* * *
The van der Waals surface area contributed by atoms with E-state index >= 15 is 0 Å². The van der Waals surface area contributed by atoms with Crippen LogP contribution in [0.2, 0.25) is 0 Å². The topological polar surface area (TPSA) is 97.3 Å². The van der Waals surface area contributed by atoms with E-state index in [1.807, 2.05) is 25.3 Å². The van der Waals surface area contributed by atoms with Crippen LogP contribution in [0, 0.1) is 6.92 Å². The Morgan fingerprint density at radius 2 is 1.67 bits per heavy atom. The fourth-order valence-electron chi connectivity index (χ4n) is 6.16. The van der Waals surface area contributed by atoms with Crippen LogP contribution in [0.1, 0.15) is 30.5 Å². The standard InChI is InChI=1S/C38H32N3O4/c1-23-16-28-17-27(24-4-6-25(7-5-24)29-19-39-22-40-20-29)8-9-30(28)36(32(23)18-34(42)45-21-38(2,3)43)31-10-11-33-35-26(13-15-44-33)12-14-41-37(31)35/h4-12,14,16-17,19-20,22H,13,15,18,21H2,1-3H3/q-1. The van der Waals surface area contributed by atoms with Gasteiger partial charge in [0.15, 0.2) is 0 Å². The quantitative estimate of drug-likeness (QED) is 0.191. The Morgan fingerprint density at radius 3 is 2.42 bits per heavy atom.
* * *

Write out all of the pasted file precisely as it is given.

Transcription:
The van der Waals surface area contributed by atoms with E-state index >= 15 is 0 Å². The van der Waals surface area contributed by atoms with Crippen LogP contribution in [0.2, 0.25) is 0 Å². The topological polar surface area (TPSA) is 97.3 Å². The van der Waals surface area contributed by atoms with E-state index in [1.807, 2.05) is 25.3 Å². The van der Waals surface area contributed by atoms with Crippen LogP contribution in [0, 0.1) is 6.92 Å². The Morgan fingerprint density at radius 2 is 1.67 bits per heavy atom. The fourth-order valence-electron chi connectivity index (χ4n) is 6.16. The van der Waals surface area contributed by atoms with Crippen LogP contribution in [0.1, 0.15) is 30.5 Å². The standard InChI is InChI=1S/C38H32N3O4/c1-23-16-28-17-27(24-4-6-25(7-5-24)29-19-39-22-40-20-29)8-9-30(28)36(32(23)18-34(42)45-21-38(2,3)43)31-10-11-33-35-26(13-15-44-33)12-14-41-37(31)35/h4-12,14,16-17,19-20,22H,13,15,18,21H2,1-3H3/q-1. The van der Waals surface area contributed by atoms with Gasteiger partial charge in [0.15, 0.2) is 0 Å². The quantitative estimate of drug-likeness (QED) is 0.191. The Morgan fingerprint density at radius 3 is 2.42 bits per heavy atom.